The Padma Purana
by N.A. Deshpande | 1951 | 1,261,945 words | ISBN-10: 8120838297 | ISBN-13: 9788120838291
This page describes vishnu creates illusion for vrinda which is chapter 14 of the English translation of the Padma Purana, one of the largest Mahapuranas, detailling ancient Indian society, traditions, geography, as well as religious pilgrimages (yatra) to sacred places (tirthas). This is the fourteenth chapter of the Uttara-Khanda (Concluding Section) of the Padma Purana, which contains six books total consisting of at least 50,000 Sanskrit metrical verses.
Chapter 14 - Viṣṇu Creates Illusion for Vṛṇdā
[Sanskrit text for this chapter is available]
1. O brāhmaṇa, please tell me what happened after the illusive Śiva had (thus) bewildered Pārvatī.
2-5a. The heart of Viṣṇu lying in the ocean was disturbed. All of a sudden, O best king, his eyes were full of tears. Seeing that sign of a great portent, the lord then getting up from the bed of Śeṣa, looked at me and Vāyu, and thinking, ‘What should be done (now)?’ remembered (Garuḍa) the enemy of the serpents. He too, merely by being remembered, stood with his palms joined before the lord. Seeing before him (Garuḍa) the son of Vinatā, Viṣṇu said:
5b-9a. “O Suparṇa, go there where the battle is going on. Seeing whether the hero Jālandhara is killed or Śiva is deluded by him, quickly come (back) and tell everything to me. You alone are capable of seeing the battle between Jālandhara and the lord. Who else after knowing (what is going on) in the great battle would come (back) alive? At times the battle there was hard to be understood due to the showers of weapons and missiles. Going there (as fast) as the movement of an arrow, and with your body covered, come back after having observed the condition of Pārvatī.”
9b-10. Lord Viṣṇu after having thought about removing the illusion caused by the demon, quickly gave a pill fully endowed with supernatural powers to Garuḍa. (He said to Garuḍa:) “O hero, due to this (pill) you will not be illusioned.” Saying, “All right”, he (i.e. Garuḍa) put it into his mouth.
11-17a. The bird (i.e. Garuḍa) thus urged by the lord went round Viṣṇu keeping him to his right, and he, of a wonderful speed, moved out, and having entered the sky, went (to the battlefield). Having gone there he saw unbearable terrible fight with the hosts of demons; but he did not know anything fully. Therefore, he flew speedily and went to (the region) Mānasot-tara, (a part of) the mountain, which was very high, inaccessible, and difficult to be reached even by gods. The lord of birds (though he tried) to see, could not see the place of Pārvatī. Having come there, (Garuḍa) the enemy of serpents heard a sound. After having gone near he saw the illusive lord of beings (i.e. Śiva). After having put into his mouth the pill, Garuḍa was not illusioned. He knew and understood that he was a demon and not Śiva. “Oh, (how) painful!” Saying so and weeping, he, having come (back) to the ocean, narrated the account to the enemy of Kaiṭabha (i.e. Viṣṇu):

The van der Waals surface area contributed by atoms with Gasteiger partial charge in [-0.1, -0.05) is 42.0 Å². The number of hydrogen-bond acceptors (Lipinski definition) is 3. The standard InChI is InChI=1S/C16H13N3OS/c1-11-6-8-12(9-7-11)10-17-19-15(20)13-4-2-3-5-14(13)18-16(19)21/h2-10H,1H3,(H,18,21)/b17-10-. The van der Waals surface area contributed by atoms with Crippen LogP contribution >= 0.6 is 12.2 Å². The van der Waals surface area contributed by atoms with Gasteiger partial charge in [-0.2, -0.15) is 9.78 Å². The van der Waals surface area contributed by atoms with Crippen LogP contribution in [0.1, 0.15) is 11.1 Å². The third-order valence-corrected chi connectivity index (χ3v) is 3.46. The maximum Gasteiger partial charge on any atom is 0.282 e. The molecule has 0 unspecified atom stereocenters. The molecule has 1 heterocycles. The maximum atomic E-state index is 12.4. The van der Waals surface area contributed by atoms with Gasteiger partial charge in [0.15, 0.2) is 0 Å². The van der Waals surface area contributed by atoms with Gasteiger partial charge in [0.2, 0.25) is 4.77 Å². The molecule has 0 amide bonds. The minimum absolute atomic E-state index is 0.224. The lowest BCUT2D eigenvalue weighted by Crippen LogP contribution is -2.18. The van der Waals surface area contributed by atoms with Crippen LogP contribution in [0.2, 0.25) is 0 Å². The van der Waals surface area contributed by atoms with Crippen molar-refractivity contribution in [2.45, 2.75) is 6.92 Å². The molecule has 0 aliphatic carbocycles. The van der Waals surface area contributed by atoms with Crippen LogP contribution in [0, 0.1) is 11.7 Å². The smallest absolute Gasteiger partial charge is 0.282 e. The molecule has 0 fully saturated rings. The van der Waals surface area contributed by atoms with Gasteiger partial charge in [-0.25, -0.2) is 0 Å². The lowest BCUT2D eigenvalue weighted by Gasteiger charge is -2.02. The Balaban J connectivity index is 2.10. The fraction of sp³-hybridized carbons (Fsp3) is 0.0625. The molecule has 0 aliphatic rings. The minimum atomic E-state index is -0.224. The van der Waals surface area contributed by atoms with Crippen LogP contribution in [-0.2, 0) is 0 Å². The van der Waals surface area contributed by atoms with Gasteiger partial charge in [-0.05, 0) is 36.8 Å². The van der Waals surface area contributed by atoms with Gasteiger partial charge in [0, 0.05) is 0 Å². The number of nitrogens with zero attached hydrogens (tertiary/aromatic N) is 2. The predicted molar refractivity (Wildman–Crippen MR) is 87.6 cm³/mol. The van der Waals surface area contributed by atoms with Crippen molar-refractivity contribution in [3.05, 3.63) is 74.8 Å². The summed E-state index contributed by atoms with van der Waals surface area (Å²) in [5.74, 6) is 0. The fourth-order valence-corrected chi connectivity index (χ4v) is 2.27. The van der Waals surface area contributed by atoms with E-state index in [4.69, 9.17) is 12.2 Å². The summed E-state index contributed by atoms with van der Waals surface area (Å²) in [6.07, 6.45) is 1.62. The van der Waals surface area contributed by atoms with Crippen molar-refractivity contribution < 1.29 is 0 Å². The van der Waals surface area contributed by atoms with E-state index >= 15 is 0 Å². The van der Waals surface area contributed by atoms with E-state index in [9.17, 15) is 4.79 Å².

17b-22. “O god, Jālandhara has imitated god Śiva. He, the sinful one, disguised (as Śiva) has deceived Pārvatī. Therefore, O Viṣṇu, if you are a god, (then now) go to the battlefield. O lord of gods, (please) fight deceitfully with Jālandhara. I have seen his queen on the auspicious seat at Jālandhara. She was sporting by playing upon musical instruments and songs on the ground of the palace. She is more beautiful than Pārvatī and a hundred (nymphs like) Rambhā and Urvaśī. Now neither in the human world nor in the nether world is there a wife like her. Therefore, O Viṣṇu, she is fit to be associated with. What then can be said about (other) ladies. A man, who would touch her with his body would be blessed. And she is the wife of your wife’s brother. Kidnap her who is dear to Lakṣmī. Do a good turn to Śiva and please yourself.”